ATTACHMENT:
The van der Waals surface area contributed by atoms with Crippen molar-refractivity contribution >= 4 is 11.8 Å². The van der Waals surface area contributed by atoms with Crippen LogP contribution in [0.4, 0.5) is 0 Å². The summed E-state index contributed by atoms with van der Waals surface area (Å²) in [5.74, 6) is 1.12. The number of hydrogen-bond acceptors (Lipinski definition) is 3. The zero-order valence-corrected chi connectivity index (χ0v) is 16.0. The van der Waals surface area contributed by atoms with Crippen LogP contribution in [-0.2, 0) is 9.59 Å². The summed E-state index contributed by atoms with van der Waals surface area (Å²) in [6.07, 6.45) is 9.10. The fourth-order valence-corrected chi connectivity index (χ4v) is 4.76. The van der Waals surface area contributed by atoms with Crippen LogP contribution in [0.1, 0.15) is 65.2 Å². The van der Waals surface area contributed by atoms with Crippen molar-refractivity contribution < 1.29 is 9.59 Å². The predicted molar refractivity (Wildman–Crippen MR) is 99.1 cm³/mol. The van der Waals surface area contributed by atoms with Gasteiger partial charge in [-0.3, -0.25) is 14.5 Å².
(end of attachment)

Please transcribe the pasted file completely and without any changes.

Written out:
The van der Waals surface area contributed by atoms with Crippen molar-refractivity contribution >= 4 is 11.8 Å². The van der Waals surface area contributed by atoms with Crippen LogP contribution in [0.4, 0.5) is 0 Å². The summed E-state index contributed by atoms with van der Waals surface area (Å²) in [5.74, 6) is 1.12. The number of hydrogen-bond acceptors (Lipinski definition) is 3. The zero-order valence-corrected chi connectivity index (χ0v) is 16.0. The van der Waals surface area contributed by atoms with Crippen LogP contribution in [-0.2, 0) is 9.59 Å². The summed E-state index contributed by atoms with van der Waals surface area (Å²) in [6.07, 6.45) is 9.10. The fourth-order valence-corrected chi connectivity index (χ4v) is 4.76. The van der Waals surface area contributed by atoms with Crippen LogP contribution in [0.1, 0.15) is 65.2 Å². The van der Waals surface area contributed by atoms with Crippen molar-refractivity contribution < 1.29 is 9.59 Å². The predicted molar refractivity (Wildman–Crippen MR) is 99.1 cm³/mol. The van der Waals surface area contributed by atoms with Gasteiger partial charge in [-0.3, -0.25) is 14.5 Å².